There are two methods for establishing a base salary for an individual working for a company in its overseas branch. The first is complying with the pre-determined rules, regulations, and procedures of the home company, including proper evaluation of the work done (Aliber, 1996). The second method is to follow the policies and procedures of the state in which this overseas employee works. As most international assignments are given for short periods, it is advisable for companies to use the first option. By keeping the base salaries of overseas employees in tandem with the salaries in the parent country, the complications associated with the transition back home, are decreased (Caves, 2001). The reason is that the greater compensation changes have already been applied.
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Base salaries form the foundation of the compensation systems adopted by companies for their overseas employees (Swedenborg, 1999). Actually, this is a mandatory minimum, which is normally never considered for reduction. The importance of base salaries is further emphasized by the fact that other earnings, such as target bonuses, pay deductions (Aliber, 1996). Thus, pension contributions are determined as factors of this compensation element.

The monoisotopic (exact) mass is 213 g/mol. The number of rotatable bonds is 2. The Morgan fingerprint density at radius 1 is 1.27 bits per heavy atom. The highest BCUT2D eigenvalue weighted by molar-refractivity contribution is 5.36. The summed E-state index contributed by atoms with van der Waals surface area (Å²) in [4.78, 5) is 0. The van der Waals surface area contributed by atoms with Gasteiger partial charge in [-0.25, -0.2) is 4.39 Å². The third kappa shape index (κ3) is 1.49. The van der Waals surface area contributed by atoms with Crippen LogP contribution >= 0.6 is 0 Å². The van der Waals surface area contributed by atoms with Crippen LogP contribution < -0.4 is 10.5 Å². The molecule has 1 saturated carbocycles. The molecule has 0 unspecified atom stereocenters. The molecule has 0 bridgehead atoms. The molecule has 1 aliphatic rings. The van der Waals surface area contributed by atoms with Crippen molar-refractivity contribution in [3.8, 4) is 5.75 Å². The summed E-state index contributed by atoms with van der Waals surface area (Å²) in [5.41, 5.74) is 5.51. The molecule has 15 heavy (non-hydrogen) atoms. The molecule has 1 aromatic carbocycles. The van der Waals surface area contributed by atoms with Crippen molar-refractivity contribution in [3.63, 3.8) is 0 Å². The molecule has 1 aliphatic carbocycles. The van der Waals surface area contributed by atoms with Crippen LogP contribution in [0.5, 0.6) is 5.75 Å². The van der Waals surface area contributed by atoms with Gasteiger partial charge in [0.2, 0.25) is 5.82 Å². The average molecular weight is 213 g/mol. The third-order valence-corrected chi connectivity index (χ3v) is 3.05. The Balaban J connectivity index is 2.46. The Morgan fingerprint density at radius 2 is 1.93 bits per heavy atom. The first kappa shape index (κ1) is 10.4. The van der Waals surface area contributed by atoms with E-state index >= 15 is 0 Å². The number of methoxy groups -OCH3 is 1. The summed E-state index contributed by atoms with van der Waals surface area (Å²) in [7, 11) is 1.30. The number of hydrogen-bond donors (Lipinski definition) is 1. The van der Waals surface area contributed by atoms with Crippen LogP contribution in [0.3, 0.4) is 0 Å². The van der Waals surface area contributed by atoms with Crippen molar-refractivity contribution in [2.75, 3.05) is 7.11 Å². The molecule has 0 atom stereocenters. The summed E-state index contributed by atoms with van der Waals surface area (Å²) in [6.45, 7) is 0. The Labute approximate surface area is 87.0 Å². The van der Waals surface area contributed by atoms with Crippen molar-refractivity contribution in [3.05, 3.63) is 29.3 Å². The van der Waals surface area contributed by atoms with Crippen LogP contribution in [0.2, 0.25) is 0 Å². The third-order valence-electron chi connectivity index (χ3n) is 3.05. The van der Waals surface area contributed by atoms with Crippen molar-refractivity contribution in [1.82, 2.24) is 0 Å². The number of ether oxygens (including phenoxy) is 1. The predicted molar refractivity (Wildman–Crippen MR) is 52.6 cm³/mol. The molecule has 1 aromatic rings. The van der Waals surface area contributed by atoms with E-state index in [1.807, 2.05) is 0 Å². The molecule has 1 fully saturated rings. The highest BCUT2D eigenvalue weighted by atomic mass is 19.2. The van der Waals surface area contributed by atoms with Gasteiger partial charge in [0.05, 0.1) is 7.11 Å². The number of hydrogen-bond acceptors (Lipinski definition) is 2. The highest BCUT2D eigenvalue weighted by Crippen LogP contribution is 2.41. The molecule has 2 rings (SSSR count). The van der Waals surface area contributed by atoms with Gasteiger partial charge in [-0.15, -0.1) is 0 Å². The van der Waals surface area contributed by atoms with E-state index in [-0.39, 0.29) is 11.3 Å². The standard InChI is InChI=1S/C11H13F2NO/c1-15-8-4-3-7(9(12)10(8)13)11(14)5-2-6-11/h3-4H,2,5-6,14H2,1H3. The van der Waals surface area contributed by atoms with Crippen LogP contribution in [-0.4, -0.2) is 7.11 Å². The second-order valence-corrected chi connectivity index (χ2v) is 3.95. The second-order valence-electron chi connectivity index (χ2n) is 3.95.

The employees are awarded with these benefits on overseas missions in order to retain them in the same financial position like in their parent country (Caruth & Handlogten, 2001). Some of these benefits include housing allowances, emergency leave, and club memberships. The United States appreciates the importance of these benefits, and most of their expatriates in many countries across the globe live at almost the same comfort level as in their home country.
Expatriate Compensation Strategies
Indirect Monetary Compensation (Benefits)